Unfortunately for today’s artists and writers, keeping a day job is often a necessary fact of life. It’s especially hard when you’re first starting out to convince others that your talent is worth enough money to pay for the little things (like rent and cat food). You know how important your art is, but your food service or retail job probably doesn’t share your priorities. Getting through an ordinary day at work can sometimes seem like an insurmountable task, especially when you know your time could be better spent creating something worthwhile instead of ringing up a long line of customers. Here are some tips for surviving your day job and holding on to your fragile, artistic sanity.
Developing a dark sense of humor about the time you’re wasting at your day job is often crucial to your emotional well-being. One way to do this is to log the exact amount of time you have left until you are set free to resume your “real life.” Upon arriving at work, look at the clock and figure out exactly how much time you’ve got left to before you can leave. Feel free to announce to friendly co-workers that you have nine hours, six minutes, and fifty-three seconds left to go. This is especially funny if you’re working a double shift and have a good fourteen hours of work ahead of you.
Since you are probably checking the clock frequently throughout your workday anyway, make a note of how many hours, minutes, and seconds you’ve got left every time you look. You’ll be pleasantly surprised at how quickly minutes and hours drop off your departure time. For a real laugh riot, keep a paper log of how often you look at the clock and figure out the average of minutes passed at every time check. You can play mental games with yourself, too. Tell yourself you will not resume your countdown until at least half an hour has gone by, and increase your goal as you get better at mentally estimating your amount of captivity left.
Found Object Olympics
Everything in your workplace is fair game for friendly competition. While working at a local pizza place one extremely slow summer, we turned food tub lids into Frisbees and played catch. We also used rolls of masking tape and brooms to play floor hockey. Lately, inflated latex gloves have been making great volleyballs for tournaments involving our light-up Coke sign.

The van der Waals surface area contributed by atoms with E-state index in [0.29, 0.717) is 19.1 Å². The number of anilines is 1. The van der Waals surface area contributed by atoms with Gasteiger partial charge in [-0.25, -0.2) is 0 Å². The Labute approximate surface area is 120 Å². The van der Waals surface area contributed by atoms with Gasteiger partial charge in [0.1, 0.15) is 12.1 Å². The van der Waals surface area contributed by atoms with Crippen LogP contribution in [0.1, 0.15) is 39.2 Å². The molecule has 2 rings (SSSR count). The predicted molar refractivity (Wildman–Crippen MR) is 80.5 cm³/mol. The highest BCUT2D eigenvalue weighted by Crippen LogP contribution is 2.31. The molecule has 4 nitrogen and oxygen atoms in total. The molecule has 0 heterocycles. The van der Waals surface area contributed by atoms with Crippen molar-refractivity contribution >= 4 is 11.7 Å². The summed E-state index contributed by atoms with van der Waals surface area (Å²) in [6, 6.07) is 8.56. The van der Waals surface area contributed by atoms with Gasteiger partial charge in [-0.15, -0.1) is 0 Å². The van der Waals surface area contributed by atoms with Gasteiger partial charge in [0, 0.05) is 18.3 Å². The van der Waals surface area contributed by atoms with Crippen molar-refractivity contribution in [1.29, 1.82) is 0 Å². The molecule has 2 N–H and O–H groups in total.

If your current day job doesn’t involve food service, don’t despair. Plenty of other found objects at work make excellent sporting equipment. Have contests with your co-workers to see how many pieces of paper you can staple together without breaking the company stapler. Compete to see who can create the most accurate sculpture of a tree or a baby out of paper clips. You might consider taking up origami as a way to dispose of unwanted paper clutter in your work area. Because these mindless games rely on everyday objects, the possibilities for mild amusement are endless.
Not only are the objects at your work place fair game for amusement, the people are too. While jokes of a violent or sexual nature are grounds for termination, you can have good clean fun at the expense of your co-workers without getting into too much trouble. If you’re computer savvy enough to pull it off, change the wallpaper on a co-worker’s computer to display annoying dancing gerbils. You can also change colors to puke greens and fluorescent pinks to give those with less computer knowledge a real headache.
Cartoons in the employee bathroom go a long way to increasing levity at work, as long as they are more goofy than offensive. A classic “Kick Me” sign on the back of the boss’ chair will also produce a snicker or two, but never admit guilt to that particular prank!
Perhaps it’s not your job or your co-workers getting you down, but the management. In this case, you need to pull out all your reserved strength for a dose of reverse psychology. When corrected repeatedly for your failure to follow corporate policy to a T, say “Thank you,” as if being corrected was the best thing that could have happened to get you back on track. Here are a couple of examples:
Boss: “A large pizza gets 21 pepperonis, not 22.
You: “Oh. Thank you.”
Boss: “You’re wearing white socks. The dress code states very clearly that employees must wear black socks.”
You: “Thank you for noticing. I’ll wear my black socks tomorrow.”
Experiment showing your gratitude in different situations. You’ll get some priceless looks of surprise and disbelief for all the thanking you find yourself doing, but it’s the kind of response that a boss never expects. You’ll never get yourself in trouble for this kind of sarcasm, and you can snicker silently to yourself later.
Drafting the Letter of Resignation
When all else fails to keep you sane at your day job, you’ll inevitably fantasize about quitting. That’s okay, except you have the job because you need the money and probably can’t afford to quit just yet. You can channel your creative energy into pretending to quit, though, and get a pretty high level of satisfaction without the financial hardship that follows.
Practice drafting letters of resignation, the more ridiculous the better. State the importance of your art, claim to have joined a traveling circus, or cite the number of paper cuts you receive during an average week on the job. When you’ve run out of reasons to quit, use company toilet paper or paper bags to write your letters of resignation. Don’t actually leave your letters laying around, though, or they might start looking for your replacement prematurely.